Types of Allergy Medications
Seasonal allergies affect millions of people who use prescription and non-prescription medication to find relief from itchy eyes, nasal congestion and sneezing.
Antihistamines, such as non-drowsy Benadryl, stop the release of histamine in the body. When you have an allergic reaction, your immune system releases histamines to try to rid your body of the allergen.
When the production of histamine is halted, your allergy symptoms are lessened. Antihistamines can be taken orally, as eye drops, or as nasal sprays. Many times, patients are prescribed two or three of these medications if they have severe symptoms. According to the Mayo Clinic, oral antihistamines can lessen symptoms like swelling, runny nose, itchy or watery eyes, and hives. Antihistamine nasal sprays help to relieve sinus congestion, postnasal drip and other symptoms. They usually require a prescription and can have side effects like dry mouth or headaches.
Although decongestants can provide fast, temporary relief to sinus pain and congestion, they should not be taken by everyone. Pregnant women, older adults, and those with high blood pressure are often advised not to use over-the-counter decongestants, especially at high doses. If you are not sure if these medications are safe for you, check with your doctor. They can cause blood pressure to rise, dizziness, insomnia, headaches, anxiety or irregular heartbeat.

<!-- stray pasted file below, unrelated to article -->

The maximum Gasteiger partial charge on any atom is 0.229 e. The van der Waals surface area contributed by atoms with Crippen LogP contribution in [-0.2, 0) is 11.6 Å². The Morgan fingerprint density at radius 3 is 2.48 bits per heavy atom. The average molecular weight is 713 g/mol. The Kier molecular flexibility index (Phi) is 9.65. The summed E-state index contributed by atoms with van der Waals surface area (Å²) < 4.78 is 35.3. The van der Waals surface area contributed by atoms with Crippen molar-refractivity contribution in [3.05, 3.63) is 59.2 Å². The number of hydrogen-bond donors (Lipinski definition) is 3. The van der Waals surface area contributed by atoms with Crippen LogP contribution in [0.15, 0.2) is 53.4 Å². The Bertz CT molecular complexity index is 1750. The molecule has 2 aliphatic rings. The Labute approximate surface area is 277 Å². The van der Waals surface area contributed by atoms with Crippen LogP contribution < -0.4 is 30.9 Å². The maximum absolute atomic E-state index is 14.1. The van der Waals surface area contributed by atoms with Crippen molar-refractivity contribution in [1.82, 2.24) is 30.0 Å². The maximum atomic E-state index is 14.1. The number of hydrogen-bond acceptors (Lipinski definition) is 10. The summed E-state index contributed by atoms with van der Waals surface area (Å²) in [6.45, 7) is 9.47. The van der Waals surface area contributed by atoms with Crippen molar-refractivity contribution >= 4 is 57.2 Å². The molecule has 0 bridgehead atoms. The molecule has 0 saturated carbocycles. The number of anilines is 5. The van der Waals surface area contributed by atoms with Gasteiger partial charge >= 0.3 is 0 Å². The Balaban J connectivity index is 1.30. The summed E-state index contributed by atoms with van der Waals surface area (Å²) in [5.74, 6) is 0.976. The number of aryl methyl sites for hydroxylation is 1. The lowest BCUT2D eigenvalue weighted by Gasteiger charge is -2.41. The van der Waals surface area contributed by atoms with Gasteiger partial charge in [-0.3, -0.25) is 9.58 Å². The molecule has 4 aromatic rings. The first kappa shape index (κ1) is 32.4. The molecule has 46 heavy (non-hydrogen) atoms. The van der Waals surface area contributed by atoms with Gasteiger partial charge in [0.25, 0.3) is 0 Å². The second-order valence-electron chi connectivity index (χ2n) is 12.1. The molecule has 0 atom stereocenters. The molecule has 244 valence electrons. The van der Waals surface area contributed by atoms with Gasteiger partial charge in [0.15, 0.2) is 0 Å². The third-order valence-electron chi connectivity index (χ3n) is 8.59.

People who have nasal congestion and sinus problems may reach for the nasal decongestant spray, such as Neo-Synephrine or Afrin. However, rebound congestion can result if the spray is used for more than a week. This means that you can develop worse congestion when you stop using the nasal spray. Decongestant eye drops are sometimes prescribed for patients with itchy eyes that result from allergies.
Corticosteroids are medications that stop the release of chemicals that cause symptoms during an allergic reaction. They are used to relieve the symptoms of hay fever, and they can also prevent allergic reactions when used regularly before your allergy season. Some people use them year-round for a variety of allergies. Eye drops and skin creams that contain corticosteroids stop itching and symptoms that result from a variety of allergic reactions. For severe allergic reactions, oral corticosteroids are prescribed. Oral corticosteroids require a prescription and can cause short- or long-term side effects.